The easiest way to decide whether texting a client is appropriate is to ask them. By asking for their consent to communicate via text, not only are you being polite, but you are covering your legal bases.

2. Know the Appropriate Time to Text – And When to Pick Up the Phone 

While texting is convenient and efficient, there are certain circumstances in which communication via text simply isn’t appropriate. Always ask yourself: Is SMS the right choice for this situation? To help you out, here are some general guidelines to follow: 

The number one rule of texting is never to send bad news via text. Conversations that may disappoint someone – such as errors or project delays – are always better discussed over the phone or face to face, and texting can seem very impersonal. 

In terms of doing business, texting is not the best option if topics like job scopes or project outlines are being discussed at length. Anything complicated is better discussed on the phone or in person, giving everyone a chance to clarify things.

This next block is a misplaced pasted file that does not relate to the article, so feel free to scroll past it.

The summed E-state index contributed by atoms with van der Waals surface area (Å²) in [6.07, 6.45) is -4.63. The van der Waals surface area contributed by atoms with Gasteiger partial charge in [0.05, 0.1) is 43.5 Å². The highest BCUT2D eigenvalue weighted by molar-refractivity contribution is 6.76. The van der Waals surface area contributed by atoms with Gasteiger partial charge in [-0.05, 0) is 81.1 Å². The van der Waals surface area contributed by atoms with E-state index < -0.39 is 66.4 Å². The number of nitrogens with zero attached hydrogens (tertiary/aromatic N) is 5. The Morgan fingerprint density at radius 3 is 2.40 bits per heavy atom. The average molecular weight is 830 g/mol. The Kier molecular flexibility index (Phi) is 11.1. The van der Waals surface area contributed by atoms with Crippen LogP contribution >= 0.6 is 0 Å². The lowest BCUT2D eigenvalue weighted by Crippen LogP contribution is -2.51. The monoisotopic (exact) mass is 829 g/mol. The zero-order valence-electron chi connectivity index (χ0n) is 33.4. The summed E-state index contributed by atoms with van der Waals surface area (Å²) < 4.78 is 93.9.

Ideally, texting with customers should be used to provide quick answers to questions or reminders. Texting is not the platform for lengthy messages, complex conversations or confidential information – If this needs to be discussed, you should dial the phone instead. However, short prompts or messages that need to be relayed quickly are acceptable via text. 

3. Text at the Right Times – And Call When It’s Time-Sensitive 

It can come across as rude or unprofessional to text clients at certain times of the day. 

Ideally, you should always limit your text messages to work/business hours. This means you should avoid any early morning or late-night messages unless there is something extremely urgent to discuss, or you have an early appointment set. As a general rule, if you wouldn’t make a business call at that time, you shouldn’t text a client at that time either.

It’s true that an SMS message is less disruptive than a call, but nobody appreciates getting a non-urgent text at 11pm or in the middle of Christmas dinner. If it’s not going to be received well, set a reminder on your phone or calendar to text them during business hours instead. 

If you decide to incorporate texting into your business, don’t forget that calling is still always an option. If you have a time-sensitive message to relay, such as a change in meeting time at the last minute, you should always call to ensure the client gets the information promptly. 

4. Always Start With a Polite Greeting – And Let Them Know Who You Are